Connie Mack Faces Long Historical Odds in Launching Florida U.S. Senate Bid

Only 2 of 14 Florida U.S. Representatives have notched winning U.S. Senate campaigns since 1970 (14 percent), and just 4 of 17 over the last 100 years

You Say You Want a Revolution? Third Party Gubernatorial Candidates Thriving in 2010

Third party gubernatorial candidates rivaling 1994 for their best showing since the Great Depression

Charlie Crist and the Long Odds of an Independent U.S. Senate Candidacy

Only six men have been elected to a first term in the U.S. Senate without major party backing since popular vote elections in 1914

The 50 Safest U.S. House Districts in the Nation (2002-2008)

Democrats currently hold 43 of the 50 least competitive seats in the nation; John Lewis (GA-05), Kendrick Meek (FL-17), and Richard Neal (MA-02) have not faced a challenger since new district lines were drawn in 2002

Live Blog: The Florida Primary

Smart Politics will continue to monitor and update the official Florida primary results tonight. The following updated percentages are based on raw vote numbers provided by reporting precincts, not a scientific random sample. 6:15 p.m. As is customary in recent years, the media is releasing selected exit poll data prior...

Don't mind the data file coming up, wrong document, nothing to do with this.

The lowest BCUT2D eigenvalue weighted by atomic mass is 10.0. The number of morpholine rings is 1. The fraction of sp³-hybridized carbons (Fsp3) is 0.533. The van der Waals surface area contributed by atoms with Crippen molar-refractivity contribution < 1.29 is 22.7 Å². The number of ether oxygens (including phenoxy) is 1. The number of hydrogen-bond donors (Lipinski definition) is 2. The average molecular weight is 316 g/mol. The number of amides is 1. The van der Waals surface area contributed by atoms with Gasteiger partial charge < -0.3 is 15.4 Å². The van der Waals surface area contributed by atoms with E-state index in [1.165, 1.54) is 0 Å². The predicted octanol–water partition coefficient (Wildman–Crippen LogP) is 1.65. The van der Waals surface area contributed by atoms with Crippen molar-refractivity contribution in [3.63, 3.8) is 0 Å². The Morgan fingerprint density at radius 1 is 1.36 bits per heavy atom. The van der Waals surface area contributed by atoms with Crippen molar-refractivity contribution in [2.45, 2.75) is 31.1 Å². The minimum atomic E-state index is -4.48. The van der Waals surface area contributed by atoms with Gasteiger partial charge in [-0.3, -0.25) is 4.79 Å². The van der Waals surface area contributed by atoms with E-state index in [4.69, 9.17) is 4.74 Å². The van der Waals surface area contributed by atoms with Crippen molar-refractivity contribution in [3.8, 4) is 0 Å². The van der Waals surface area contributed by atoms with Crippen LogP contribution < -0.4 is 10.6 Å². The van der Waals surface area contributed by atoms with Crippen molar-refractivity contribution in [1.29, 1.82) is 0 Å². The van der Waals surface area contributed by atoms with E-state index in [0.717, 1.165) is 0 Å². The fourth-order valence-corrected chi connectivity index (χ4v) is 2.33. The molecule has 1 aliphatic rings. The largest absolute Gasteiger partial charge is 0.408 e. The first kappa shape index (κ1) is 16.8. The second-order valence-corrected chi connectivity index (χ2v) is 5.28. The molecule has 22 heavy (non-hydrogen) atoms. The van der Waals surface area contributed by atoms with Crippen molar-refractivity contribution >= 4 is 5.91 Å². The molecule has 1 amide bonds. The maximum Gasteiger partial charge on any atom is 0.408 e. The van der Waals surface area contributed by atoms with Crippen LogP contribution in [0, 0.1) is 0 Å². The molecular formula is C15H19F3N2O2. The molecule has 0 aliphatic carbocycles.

Smart Politics to Live Blog Florida Primary Returns

Smart Politics will blog live Tuesday night as the Florida primary results come in. The focus will be on the Republican primary, as no delegates will be awarded on the Democratic side. In addition to real-time reporting of results and media watchdog commentary, Smart Politics will examine the impact of...

Romney, Huckabee, and Giuliani All Hope for a McCain Loss in Florida

While it is possible Mitt Romney, Mike Huckabee, and Rudy Giuliani will all remain in the GOP race regardless of the outcome in Florida on Tuesday (Giuliani has at least stated he won't exit the race), each of these campaigns would benefit greatly from an "Anybody But McCain" victory. The...



Political Crumbs

Strike Three for Miller-Meeks